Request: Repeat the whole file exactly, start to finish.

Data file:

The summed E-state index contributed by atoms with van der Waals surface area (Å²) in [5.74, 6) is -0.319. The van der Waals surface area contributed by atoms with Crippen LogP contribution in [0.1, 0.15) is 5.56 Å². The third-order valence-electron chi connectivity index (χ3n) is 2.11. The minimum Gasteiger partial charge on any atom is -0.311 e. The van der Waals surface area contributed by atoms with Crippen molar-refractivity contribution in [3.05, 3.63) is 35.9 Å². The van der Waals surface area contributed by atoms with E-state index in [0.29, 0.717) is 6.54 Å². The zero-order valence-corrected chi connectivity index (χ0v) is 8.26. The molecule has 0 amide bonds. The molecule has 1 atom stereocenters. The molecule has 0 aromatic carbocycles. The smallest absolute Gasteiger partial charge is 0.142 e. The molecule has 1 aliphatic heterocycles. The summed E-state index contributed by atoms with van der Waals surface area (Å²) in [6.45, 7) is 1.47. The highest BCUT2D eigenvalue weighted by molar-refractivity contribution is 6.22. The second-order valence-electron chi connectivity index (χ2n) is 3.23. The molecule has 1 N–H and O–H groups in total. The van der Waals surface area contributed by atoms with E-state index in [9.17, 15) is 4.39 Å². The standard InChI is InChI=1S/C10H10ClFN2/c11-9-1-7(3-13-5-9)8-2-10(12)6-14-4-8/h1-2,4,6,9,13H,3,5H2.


The summed E-state index contributed by atoms with van der Waals surface area (Å²) in [5.74, 6) is -0.319. The van der Waals surface area contributed by atoms with Crippen LogP contribution in [0.1, 0.15) is 5.56 Å². The third-order valence-electron chi connectivity index (χ3n) is 2.11. The minimum Gasteiger partial charge on any atom is -0.311 e. The van der Waals surface area contributed by atoms with Crippen molar-refractivity contribution in [3.05, 3.63) is 35.9 Å². The van der Waals surface area contributed by atoms with E-state index in [0.29, 0.717) is 6.54 Å². The zero-order valence-corrected chi connectivity index (χ0v) is 8.26. The molecule has 0 amide bonds. The molecule has 1 atom stereocenters. The molecule has 0 aromatic carbocycles. The smallest absolute Gasteiger partial charge is 0.142 e. The molecule has 1 aliphatic heterocycles. The summed E-state index contributed by atoms with van der Waals surface area (Å²) in [6.45, 7) is 1.47. The highest BCUT2D eigenvalue weighted by molar-refractivity contribution is 6.22. The second-order valence-electron chi connectivity index (χ2n) is 3.23. The molecule has 1 N–H and O–H groups in total. The van der Waals surface area contributed by atoms with E-state index in [9.17, 15) is 4.39 Å². The standard InChI is InChI=1S/C10H10ClFN2/c11-9-1-7(3-13-5-9)8-2-10(12)6-14-4-8/h1-2,4,6,9,13H,3,5H2.